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16 Jul
27 Jul
28 Jul
08 Aug
03 Jul
14 Jul
19 Aug
30 Aug
Chinese Taipei, Taipei City
03 Jul
14 Jul
Republic of Korea, Gwangju

FISU Technical Committee Chairs

Sergey Tabakov Technical Committee Chair
ru rus

History of Judo in FISU

Judo has always been intimately linked to the university world. The sport in fact developed within the universities of Japan before being sown throughout the world, thanks to the pioneering professors who emigrated to every continent and particularly to Europe. So it is not surprising that judo saw its first European Championship in Beauvallo, France, only to turn after two further editions into a World University Championship as of 1966 in Prague. In 1984 university judo was opened to women. From there on, judo rapidly took off, constantly increasing in size and importance.

Today, judo is the youngest compulsory sport in the Summer Universiade programme. It was presented as an optional sport at the 1967 Summer Universiade in Tokyo, 1985 in Kobe and 1995 in Fukuoka and turned into a compulsory sport as from the Bangkok Universiade in 2007. The FISU judo championships are second in the world in terms of the numbers of participants and are singular in that they also include a team tournament – something particularly appreciated around the world.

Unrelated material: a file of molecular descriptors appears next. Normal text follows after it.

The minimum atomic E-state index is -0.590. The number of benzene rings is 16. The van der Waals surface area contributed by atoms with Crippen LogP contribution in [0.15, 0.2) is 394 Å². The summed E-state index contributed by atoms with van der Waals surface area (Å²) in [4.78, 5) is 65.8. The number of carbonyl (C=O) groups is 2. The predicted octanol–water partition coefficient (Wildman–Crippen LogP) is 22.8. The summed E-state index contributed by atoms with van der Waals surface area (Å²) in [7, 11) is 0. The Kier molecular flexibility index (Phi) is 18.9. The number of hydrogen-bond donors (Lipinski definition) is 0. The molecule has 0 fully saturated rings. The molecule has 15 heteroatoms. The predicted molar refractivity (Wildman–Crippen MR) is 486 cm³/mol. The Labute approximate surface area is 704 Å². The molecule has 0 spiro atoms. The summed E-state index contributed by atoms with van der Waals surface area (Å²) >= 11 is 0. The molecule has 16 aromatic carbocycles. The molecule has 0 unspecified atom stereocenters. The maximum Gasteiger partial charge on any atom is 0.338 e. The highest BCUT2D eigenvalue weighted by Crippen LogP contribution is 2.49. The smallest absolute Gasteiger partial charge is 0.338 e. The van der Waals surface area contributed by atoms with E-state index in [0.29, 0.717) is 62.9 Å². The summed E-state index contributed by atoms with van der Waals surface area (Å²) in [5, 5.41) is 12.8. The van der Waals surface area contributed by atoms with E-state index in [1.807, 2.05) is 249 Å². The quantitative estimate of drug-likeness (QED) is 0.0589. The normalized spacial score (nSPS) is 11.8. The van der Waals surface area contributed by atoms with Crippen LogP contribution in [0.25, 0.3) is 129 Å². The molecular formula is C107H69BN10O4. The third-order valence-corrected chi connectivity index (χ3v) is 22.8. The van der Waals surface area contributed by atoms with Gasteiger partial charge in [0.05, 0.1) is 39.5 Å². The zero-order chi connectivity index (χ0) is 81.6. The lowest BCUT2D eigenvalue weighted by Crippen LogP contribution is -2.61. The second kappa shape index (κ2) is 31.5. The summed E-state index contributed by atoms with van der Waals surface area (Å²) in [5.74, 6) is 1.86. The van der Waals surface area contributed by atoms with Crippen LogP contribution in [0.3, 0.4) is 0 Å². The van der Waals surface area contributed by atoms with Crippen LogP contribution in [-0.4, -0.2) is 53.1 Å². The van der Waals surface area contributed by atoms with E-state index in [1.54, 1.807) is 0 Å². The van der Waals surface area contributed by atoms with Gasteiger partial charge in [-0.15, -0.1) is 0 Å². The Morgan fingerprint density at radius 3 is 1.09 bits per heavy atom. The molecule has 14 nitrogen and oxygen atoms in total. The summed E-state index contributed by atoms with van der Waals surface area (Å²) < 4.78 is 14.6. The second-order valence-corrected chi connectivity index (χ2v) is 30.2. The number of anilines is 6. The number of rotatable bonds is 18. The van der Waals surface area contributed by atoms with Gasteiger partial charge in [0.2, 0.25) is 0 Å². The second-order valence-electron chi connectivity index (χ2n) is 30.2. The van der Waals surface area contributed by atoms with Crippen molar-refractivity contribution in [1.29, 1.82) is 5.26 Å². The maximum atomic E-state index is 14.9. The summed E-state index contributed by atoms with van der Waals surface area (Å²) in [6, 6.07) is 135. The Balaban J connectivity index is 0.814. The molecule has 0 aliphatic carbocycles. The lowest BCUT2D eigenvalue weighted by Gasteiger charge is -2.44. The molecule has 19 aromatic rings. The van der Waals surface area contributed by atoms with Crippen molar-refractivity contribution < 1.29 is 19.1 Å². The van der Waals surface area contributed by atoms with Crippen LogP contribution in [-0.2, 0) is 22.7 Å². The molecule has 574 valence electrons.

If judo’s evolution in terms of participation level is positive, this is also true in terms of quality. FISU championships have become major events in the judo world calendar, enabling athletes to prepare for IJF Championships or the Olympic Games. During the past 40 years almost two hundred World or Olympic champions participated in FISU championships: Japan’s Sonoda, Shinomaki or Russia’s Chochochvili are just few of them to be mentioned. Thanks to a close cooperation with the International Judo Federation, excellent results as well as a high number of participating countries, judo continues to take an important role within the FISU sports programme.

Minimum Requirements for Judo

The Organising Committee must provide, for exclusive use, suitable sports halls to accommodate the judo competition as approved by the Judo CT. The IJF regulations must be followed.